Virtual private networks (VPNs) being used by Australians to access geo-blocked content could be caught up in the Government's latest crackdown on internet piracy.

Despite assurances from Communications Minister Malcolm Turnbull that VPNs are not the target of its Copyright Amendment (Online Infringement) Bill 2015, loose wording has plenty worried about how the proposed law might get used.

The bill is intended to allow rights holders to apply for court orders to block "online locations" outside Australia that facilitate piracy or copyright infringement.

Rights holders will have to prove that the "primary purpose of the [online] location is to infringe or facilitate the infringement of copyright".

This is meant to act as a safeguard to ensure the proposed laws "cannot be used to target online locations that are mainly devoted to a legitimate purpose", Turnbull said.

"As an example of this, let us say that we have a legitimate streaming service located in the United States that is streaming content in respect of which it has all of the copyright authority to stream to customers in the United States," he said.

"Let us assume that an Australian was to use a VPN, a virtual private network, to create the impression that they were actually located in the United States so that when the American site saw the IP address they would see a US IP address.

"This Australian could then—and this is widely done—purchase the content in the normal way, with a credit card. This provision does not apply to a site like this."

Collateral damage

But not everyone is convinced the safeguard will work as stated.

In particular, the use of broad terms such as "online locations" and "facilitation" in the proposed laws has raised fears that an equally broad range of internet services could find themselves on the wrong end of a blocking order.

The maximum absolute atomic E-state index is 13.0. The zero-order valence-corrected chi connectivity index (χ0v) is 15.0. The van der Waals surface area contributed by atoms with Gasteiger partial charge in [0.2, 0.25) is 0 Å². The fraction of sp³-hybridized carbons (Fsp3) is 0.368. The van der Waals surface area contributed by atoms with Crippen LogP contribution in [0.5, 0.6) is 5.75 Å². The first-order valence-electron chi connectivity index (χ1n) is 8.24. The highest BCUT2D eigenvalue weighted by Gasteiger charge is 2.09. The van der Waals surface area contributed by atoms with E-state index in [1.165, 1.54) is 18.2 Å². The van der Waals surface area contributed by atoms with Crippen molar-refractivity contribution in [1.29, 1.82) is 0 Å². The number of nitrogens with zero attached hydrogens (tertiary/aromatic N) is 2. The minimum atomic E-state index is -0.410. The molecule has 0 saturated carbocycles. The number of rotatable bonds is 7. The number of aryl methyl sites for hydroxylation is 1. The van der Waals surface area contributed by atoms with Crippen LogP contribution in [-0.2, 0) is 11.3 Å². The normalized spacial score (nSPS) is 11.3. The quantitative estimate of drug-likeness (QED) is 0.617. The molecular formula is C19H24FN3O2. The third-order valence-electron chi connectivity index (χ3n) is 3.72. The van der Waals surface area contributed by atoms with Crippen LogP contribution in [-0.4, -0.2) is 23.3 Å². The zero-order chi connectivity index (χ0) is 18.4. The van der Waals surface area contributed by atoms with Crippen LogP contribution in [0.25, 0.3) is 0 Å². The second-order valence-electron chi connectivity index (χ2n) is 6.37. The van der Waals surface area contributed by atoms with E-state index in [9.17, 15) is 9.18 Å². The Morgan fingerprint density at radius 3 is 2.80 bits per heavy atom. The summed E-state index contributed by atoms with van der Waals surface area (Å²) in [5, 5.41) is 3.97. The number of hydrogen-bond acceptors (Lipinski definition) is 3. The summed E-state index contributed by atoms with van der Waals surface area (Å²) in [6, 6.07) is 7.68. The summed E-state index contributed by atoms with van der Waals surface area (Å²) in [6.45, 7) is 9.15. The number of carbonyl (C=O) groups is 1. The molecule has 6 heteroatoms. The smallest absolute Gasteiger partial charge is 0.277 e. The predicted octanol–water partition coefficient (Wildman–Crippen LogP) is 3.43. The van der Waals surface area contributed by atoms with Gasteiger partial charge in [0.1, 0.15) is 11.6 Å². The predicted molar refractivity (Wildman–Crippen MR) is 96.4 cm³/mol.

The Australian Communications Consumer Action Network (ACCAN) believes VPNs aren't safe.

"There is a risk that rights holders will attempt to use this injunctive power to block VPN websites and limit consumer access to paid content overseas," ACCAN said in a submission to a Senate inquiry on the bill.

"[The Minister's] clarification ... does not extend far enough to protect VPN service websites."

The Australian Digital Alliance (ADA) believes VPNs are just the tip of the iceberg when it comes to legitimate sites that could fall foul of the proposed law.

"Sites that may fall under the definition as currently formulated include overseas providers of VPNs, cloud storage providers, providers of Internet Relay Chat (IRC) or BitTorrent software, as well as some general hosting sites that may host a mixture of infringing and non-infringing works," the ADA said.

It also said browser plug-ins, conversion tools, blogs and even "subreddits discussing techniques or sites that may be used to infringe" could become collateral damage.

"The drafting in the Explanatory Memorandum around 'primary purpose' should be tightened by identifying examples of services, such as VPNs, that are not the target of the legislation."

Google Australia agrees.

As an operator of online storage and streaming services, it could find itself in the firing line if those services are used to host pirated content.

"If the Parliament does proceed with a site blocking regime, Google submits that it will be imperative to ensure that the legislation is narrowly targeted so as to avoid legitimate content being blocked, as well as to avoid site blocking being used in ways that were not intended," the web giant said.

Google added that targets of the law should be explained in the law itself, not just in background materials.

"It should not be left to the Explanatory Memorandum to ensure that courts do not construe the term 'online location' in such a way as to block legitimate content."